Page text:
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GG for 2010?
      Of course!

(Article published in the Jan 2, 2008 issue of Manila Standard Today)  

In GG, we see all the qualifications and none of the disqualifications laid out in the Constitution.  We see the combination of brains and beauty; of effective speech and efficient action; of wisdom combined with energy; and of national prominence and local following.  You have in GG everything needed to lead the country.

By way of qualifications, the Constitution demands of candidates for President and Vice President that they be (a) natural born citizens of the Philippines; (b) registered voters; (c) able to read and write; (d) at least 40 years of age on the day of the election, and (e) a resident of the Philippines for at least 10 years immediately preceding such election.

Gerry Geronimo, or yours truly, was of course natural-born.  It was late afternoon in early part of July, 1944.  For weeks, I had been constantly kicking the inner walls of my mother’s womb wanting to see the beauty of Manila before the Americans reduced to ruins the churches of Ermita.  I had also been overhearing so much about the Japanese store owner  who was to my father’s barkada just the vendor at the neighborhood store at the corner.  One day, he turned himself into major or lieutenant in the occupation army overnight; he must have been the grandfather of Willie Nepomuceno.


On that early evening of the 10th, the sky was pouring.  This was before global warming was in fashion, too much water from the skies of Manila was simply called flood; not overflow from melted snow in the Artic or Antarctic. But it  was the same as now: Taft Avenue was thigh deep in water.  I had been eight months in my mother’s womb and that day, I wanted out. I frantically made a pest of myself; it was an inborn talent I carried to this day, so my clients say.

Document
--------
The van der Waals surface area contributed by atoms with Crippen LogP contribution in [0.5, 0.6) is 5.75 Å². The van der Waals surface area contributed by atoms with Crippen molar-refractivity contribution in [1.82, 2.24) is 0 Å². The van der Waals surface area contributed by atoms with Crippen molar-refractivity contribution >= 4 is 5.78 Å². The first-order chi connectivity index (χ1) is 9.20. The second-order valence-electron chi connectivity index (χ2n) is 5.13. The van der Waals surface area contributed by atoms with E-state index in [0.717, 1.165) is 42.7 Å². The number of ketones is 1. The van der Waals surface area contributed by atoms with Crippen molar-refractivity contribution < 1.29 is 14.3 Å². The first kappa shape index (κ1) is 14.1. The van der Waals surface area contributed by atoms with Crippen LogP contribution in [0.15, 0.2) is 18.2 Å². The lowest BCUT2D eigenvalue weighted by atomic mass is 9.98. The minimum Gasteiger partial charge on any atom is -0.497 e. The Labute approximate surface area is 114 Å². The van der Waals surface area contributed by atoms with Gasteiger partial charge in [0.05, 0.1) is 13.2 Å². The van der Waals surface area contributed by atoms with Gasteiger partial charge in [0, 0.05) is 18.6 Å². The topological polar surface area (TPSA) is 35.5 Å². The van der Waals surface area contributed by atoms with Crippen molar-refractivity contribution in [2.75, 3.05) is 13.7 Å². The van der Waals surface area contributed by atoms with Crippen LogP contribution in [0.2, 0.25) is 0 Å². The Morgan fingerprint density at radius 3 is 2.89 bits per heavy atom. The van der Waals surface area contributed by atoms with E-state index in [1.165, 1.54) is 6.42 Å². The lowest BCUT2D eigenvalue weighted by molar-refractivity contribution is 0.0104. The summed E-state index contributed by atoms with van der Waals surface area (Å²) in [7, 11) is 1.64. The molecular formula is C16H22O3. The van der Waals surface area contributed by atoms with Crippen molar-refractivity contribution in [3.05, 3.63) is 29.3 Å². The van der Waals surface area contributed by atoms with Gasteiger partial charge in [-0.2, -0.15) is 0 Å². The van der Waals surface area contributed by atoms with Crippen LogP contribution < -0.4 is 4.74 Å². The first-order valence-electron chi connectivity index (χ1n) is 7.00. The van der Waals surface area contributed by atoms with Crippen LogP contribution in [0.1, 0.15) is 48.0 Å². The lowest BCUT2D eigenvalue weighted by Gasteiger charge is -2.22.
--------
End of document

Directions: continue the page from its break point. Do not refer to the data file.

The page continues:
My mother, however, was a stubborn woman; she did not want me away from her. That is why I know she is Filipina.  Filipinas never let go of their sons.  Fortunately, the doctors of PGH all wanted to go home early that afternoon because the Pasig River was already overflowing its banks; that time, the banks of Manila were thus very liquid.

Some intern turned off the lights, and cursed Meralco; but my mother held on and wouldn’t let me go. But she relented when my father excused himself from the waiting room to see how his bets at the Jai-Alai Fronton were faring. That is why I know he is Filipino; to him, there are more important things than family. Amidst all these, naturally, I was born. 

That was, of course, more than 40 years ago.  And you do not have to have the computational prowess of the Bureau of Prisons to know that if you subtract 1944 from 2010, you will get a number more than 40. How much more than 40? It depends.  If you are working at the Department of Justice and your first name is Raul, it depends on the interpretation.

Reading and writing I can do anytime.  What I find hard to do though is understand. But not understanding is not a disqualification.  My president, for instance, though she is called “president” even if “president” is rooted in “preside” meaning to possess or exercise authority or control, does not understand why the police are all flat-footed.